Sapphire Treatments To Know
The majority of commercial grade sapphires have had some measure of treatment, the most common being heat treatment. Throughout history, it has been a common practice to treat sapphires in some way to enhance their color and clarity. It is important to understand the ways in which sapphires may be treated so you can make an informed decision.
What Does It Mean When A Stone Is Heated?
The oldest and most common sapphire enhancement is heat treatment, and the majority of the sapphires in the marketplace have been heat-treated or thermally enhanced in furnaces. Heat treatment is used to improve a sapphire’s color, remove color zoning , and improve clarity.
Some heat treatment procedures are relatively mild, involving temperatures of about 400 degrees Celsius for brief periods of time. These are commonly used on pink sapphires from the mines of Madagascar and may also be applied to Madagascar’s coveted padparadscha sapphires.
Over the last couple of decades, high temperatures in excess of 1700 degrees Celsius has been applied to sapphires, which improve their clarity by dissolving silk as it improves color. The results can be dramatic, transforming pale stones into ones with lively, saturated colors. Knowledgeable gemologists will be able to discern whether a sapphire has been subjected to this kind of extreme heating.
When corundum is heated to between 1200-1600 degrees Celsius, star sapphires can be created or improved, however, since the demand for transparent rough has increased in recent decades, treatments to create asterism are not frequently encountered.
While some consumers have learned to accept heat-treated stones, even without disclosure, connoisseurs prize those rare stones that show fine color and clarity without this enhancement.
What Does It Mean When A Stone Is Filled?
Cavities and fractures within the stone can compromise a sapphire’s clarity. Today, many gems have been heated and infused with a chemical flux in order to improve their clarity, luster and durability. At high temperatures, the flux melts and penetrates surface reaching fractures or cavities in the stone.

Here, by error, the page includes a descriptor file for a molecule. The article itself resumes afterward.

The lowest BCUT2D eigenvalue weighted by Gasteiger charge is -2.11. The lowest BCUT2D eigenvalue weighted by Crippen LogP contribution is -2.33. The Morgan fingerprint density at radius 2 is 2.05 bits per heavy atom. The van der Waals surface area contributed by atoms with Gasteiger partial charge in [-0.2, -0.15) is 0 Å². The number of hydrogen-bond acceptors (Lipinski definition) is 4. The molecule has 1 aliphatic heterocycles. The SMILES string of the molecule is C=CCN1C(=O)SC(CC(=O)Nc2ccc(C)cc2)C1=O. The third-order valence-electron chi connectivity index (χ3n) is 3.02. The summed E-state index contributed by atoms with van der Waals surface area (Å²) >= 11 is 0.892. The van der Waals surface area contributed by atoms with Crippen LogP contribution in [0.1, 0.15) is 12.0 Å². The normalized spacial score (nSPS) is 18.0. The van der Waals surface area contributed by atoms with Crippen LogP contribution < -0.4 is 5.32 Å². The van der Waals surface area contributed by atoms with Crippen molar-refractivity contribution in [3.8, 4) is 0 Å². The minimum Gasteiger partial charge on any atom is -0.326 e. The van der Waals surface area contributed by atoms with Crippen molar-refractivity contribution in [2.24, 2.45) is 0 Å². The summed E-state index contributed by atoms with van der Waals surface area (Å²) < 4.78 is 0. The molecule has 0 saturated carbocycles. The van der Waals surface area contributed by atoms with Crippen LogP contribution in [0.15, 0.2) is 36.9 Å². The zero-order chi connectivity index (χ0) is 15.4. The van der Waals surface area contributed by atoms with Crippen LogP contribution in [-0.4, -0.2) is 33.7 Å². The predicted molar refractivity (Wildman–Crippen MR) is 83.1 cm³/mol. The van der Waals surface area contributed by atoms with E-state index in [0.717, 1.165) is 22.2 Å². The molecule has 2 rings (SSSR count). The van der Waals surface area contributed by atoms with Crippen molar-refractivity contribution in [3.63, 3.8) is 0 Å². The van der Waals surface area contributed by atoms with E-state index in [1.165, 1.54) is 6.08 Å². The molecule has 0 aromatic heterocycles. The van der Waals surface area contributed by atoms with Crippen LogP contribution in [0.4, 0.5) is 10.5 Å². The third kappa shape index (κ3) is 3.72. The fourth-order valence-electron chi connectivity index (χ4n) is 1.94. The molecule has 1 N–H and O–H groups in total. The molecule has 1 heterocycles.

When cooled, the flux may either solidify into a glassy mass (fracture filling) or facilitate corundum re-crystallization within the fissure (flux healing). There is considerable debate in the industry about how much of the clarity enhancing effect is due to filling versus healing, but in either case, the treatment can make low value, poor quality sapphires more marketable.
Flux enhancements have also earned a bad reputation because in extreme circumstances, poor quality gemstones are literally held together by the glassy filler. While this is not a widespread practice in the sapphire trade, this treatment is widely reported in the ruby trade. These glass or fracture-filled rubies can also be extremely fragile. Many are destroyed during the jewelry repair process, routine cleaning, or re-polishing.
How Does Beryllium Diffusion Change Sapphires?
Diffusion processes, including both titanium and beryllium treatments, are relatively new techniques that have generated a great deal of controversy in the marketplace. Although diffusion procedures have several variations, sapphires are typically heated to very near their melting point in the presence of color-inducing elements, which penetrate or diffuse into the stones.
In the case of titanium diffusion, a layer of strong color is created near the surface of a poorly colored stone. Since the layer of color is surface level only, the original weak color of the stone can be revealed if it is chipped, nicked or re-polished.
Newer diffusion techniques use the element beryllium, which has a smaller atomic structure than titanium, so it is capable of penetrating deeper into the sapphire. While titanium colors pale sapphires blue, beryllium is most often used to induce orange or golden hues.
During the 1990s, the treatment was hard to detect, since the coloring agent penetrated deeply and uniformly into the stone. As a result, many of these treated sapphires were mistaken for natural padparadschas.